Monday, October 24, 2005

Day 24: Tess

Roman Polanski’s Tess is a trying film, overlong and dry. It’s based on Thomas Hardy’s book Tess of the d’Urbervilles, a book I am unfamiliar with, but now know is one I won’t be reading. Most of the problems I have with this movie can probably be attributed to the source material, though that isn’t to let the makers of the film off the hook. I had a hard time caring for the main character here, a shy, retiring young woman whose naïveté is only surpassed by her capacity for self-martyrdom. The movie lacked any kind of traction in its narrative. At times I felt as if there were a checklist of plot requirements being checked off somewhere in the engine of this film. The movie has a sumptuous design and period detail to spare, but, when, twenty minutes into a two-hour and fifty minute film I am admiring the period detail, I think something’s gone wrong.

One thing that’s very wrong here is the lead performance by Nastassja Kinski as Tess. The character is withdrawn and depressed for most of the movie and Kinski plays only the surface levels of these emotions. She’s quiet, shy, withdrawn, but there’s never any indication that there’s anything motivating these character traits. Additionally, the few moments when Tess actually does make a decision and works to enact it are, for the most part, painfully confined to off-screen status. Very often, the movie abruptly cuts forward in time with little warning. At first it’s a great use of editing, but after three or four of these cuts, there’s a sense that all the developments the movie's skipping over would be more interesting to watch than the bits we do get to see.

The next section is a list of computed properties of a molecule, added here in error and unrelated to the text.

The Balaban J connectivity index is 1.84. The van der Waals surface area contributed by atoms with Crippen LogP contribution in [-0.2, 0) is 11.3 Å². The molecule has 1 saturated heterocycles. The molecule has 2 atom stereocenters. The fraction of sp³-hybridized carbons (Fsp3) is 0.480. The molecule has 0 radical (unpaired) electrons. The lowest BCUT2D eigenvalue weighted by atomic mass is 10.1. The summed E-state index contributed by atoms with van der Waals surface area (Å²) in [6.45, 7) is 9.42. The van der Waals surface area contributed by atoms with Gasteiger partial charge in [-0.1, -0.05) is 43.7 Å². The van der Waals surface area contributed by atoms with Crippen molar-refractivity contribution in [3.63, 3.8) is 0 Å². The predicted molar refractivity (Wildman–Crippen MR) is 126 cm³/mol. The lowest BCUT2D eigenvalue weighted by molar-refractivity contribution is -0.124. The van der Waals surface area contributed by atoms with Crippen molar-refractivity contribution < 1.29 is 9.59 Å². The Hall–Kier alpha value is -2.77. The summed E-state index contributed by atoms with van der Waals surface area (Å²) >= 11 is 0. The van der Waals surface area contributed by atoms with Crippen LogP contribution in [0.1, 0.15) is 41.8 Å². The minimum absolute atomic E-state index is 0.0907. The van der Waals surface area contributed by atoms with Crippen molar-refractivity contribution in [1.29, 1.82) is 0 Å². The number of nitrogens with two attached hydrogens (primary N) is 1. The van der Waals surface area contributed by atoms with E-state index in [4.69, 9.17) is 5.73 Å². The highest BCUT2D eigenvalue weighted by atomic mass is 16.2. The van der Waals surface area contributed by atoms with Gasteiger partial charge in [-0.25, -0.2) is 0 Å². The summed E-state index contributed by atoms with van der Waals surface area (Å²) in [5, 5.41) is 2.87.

And, so, we have a movie of inaction as Tess shuffles from job to job, is lusted after by various men and then abandoned by them. One sequence that stands out and illustrates the paucity of narrative friction in the rest of the movie is when a pious young man named Angel courts Tess. Previously, Tess had a child out of wedlock (the father was a louse and the baby died) and she decides to confess her history to him in a letter. When she discovers that, when she slid said letter under Angel’s door, she also slid it under the rug and, therefore, he never received it, the camera pans over, away from her and blinding sunlight fills the full frame. It’s a surprisingly effective evocation of her feeling, something the movie doesn’t engage in enough. Polanski has a gift for understatement, but in this movie, his stately, artful approach to filmmaking only serves to deaden the tale.